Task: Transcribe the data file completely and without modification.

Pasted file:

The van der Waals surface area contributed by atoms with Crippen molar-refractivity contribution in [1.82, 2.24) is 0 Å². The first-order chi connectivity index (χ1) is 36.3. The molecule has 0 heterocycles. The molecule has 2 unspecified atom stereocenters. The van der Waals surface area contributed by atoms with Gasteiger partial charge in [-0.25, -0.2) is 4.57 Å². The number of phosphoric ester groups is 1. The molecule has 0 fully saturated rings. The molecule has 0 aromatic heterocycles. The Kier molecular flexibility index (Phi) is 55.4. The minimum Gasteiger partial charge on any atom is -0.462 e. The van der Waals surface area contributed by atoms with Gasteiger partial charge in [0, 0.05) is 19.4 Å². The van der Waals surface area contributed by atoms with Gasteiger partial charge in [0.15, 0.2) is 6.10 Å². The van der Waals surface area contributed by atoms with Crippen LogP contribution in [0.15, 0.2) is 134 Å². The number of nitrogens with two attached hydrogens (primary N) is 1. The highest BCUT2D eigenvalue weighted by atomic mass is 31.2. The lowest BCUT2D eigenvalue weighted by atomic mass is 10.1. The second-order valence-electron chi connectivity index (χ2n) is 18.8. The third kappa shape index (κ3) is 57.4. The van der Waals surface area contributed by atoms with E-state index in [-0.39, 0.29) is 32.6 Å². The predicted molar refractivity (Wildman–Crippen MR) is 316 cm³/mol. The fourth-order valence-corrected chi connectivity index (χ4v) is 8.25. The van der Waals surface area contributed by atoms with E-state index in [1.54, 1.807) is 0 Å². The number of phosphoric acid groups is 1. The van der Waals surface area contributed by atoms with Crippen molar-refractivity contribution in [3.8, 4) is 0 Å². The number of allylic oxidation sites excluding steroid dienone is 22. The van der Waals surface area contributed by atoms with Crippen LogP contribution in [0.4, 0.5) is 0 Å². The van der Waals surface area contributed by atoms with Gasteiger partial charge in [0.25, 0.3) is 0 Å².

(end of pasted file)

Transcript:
The van der Waals surface area contributed by atoms with Crippen molar-refractivity contribution in [1.82, 2.24) is 0 Å². The first-order chi connectivity index (χ1) is 36.3. The molecule has 0 heterocycles. The molecule has 2 unspecified atom stereocenters. The van der Waals surface area contributed by atoms with Gasteiger partial charge in [-0.25, -0.2) is 4.57 Å². The number of phosphoric ester groups is 1. The molecule has 0 fully saturated rings. The molecule has 0 aromatic heterocycles. The Kier molecular flexibility index (Phi) is 55.4. The minimum Gasteiger partial charge on any atom is -0.462 e. The van der Waals surface area contributed by atoms with Gasteiger partial charge in [0, 0.05) is 19.4 Å². The van der Waals surface area contributed by atoms with Gasteiger partial charge in [0.15, 0.2) is 6.10 Å². The van der Waals surface area contributed by atoms with Crippen LogP contribution in [0.15, 0.2) is 134 Å². The number of nitrogens with two attached hydrogens (primary N) is 1. The highest BCUT2D eigenvalue weighted by atomic mass is 31.2. The lowest BCUT2D eigenvalue weighted by atomic mass is 10.1. The second-order valence-electron chi connectivity index (χ2n) is 18.8. The third kappa shape index (κ3) is 57.4. The van der Waals surface area contributed by atoms with E-state index in [-0.39, 0.29) is 32.6 Å². The predicted molar refractivity (Wildman–Crippen MR) is 316 cm³/mol. The fourth-order valence-corrected chi connectivity index (χ4v) is 8.25. The van der Waals surface area contributed by atoms with E-state index in [1.54, 1.807) is 0 Å². The number of phosphoric acid groups is 1. The van der Waals surface area contributed by atoms with Crippen molar-refractivity contribution in [3.8, 4) is 0 Å². The number of allylic oxidation sites excluding steroid dienone is 22. The van der Waals surface area contributed by atoms with Crippen LogP contribution in [0.4, 0.5) is 0 Å². The van der Waals surface area contributed by atoms with Gasteiger partial charge in [0.25, 0.3) is 0 Å².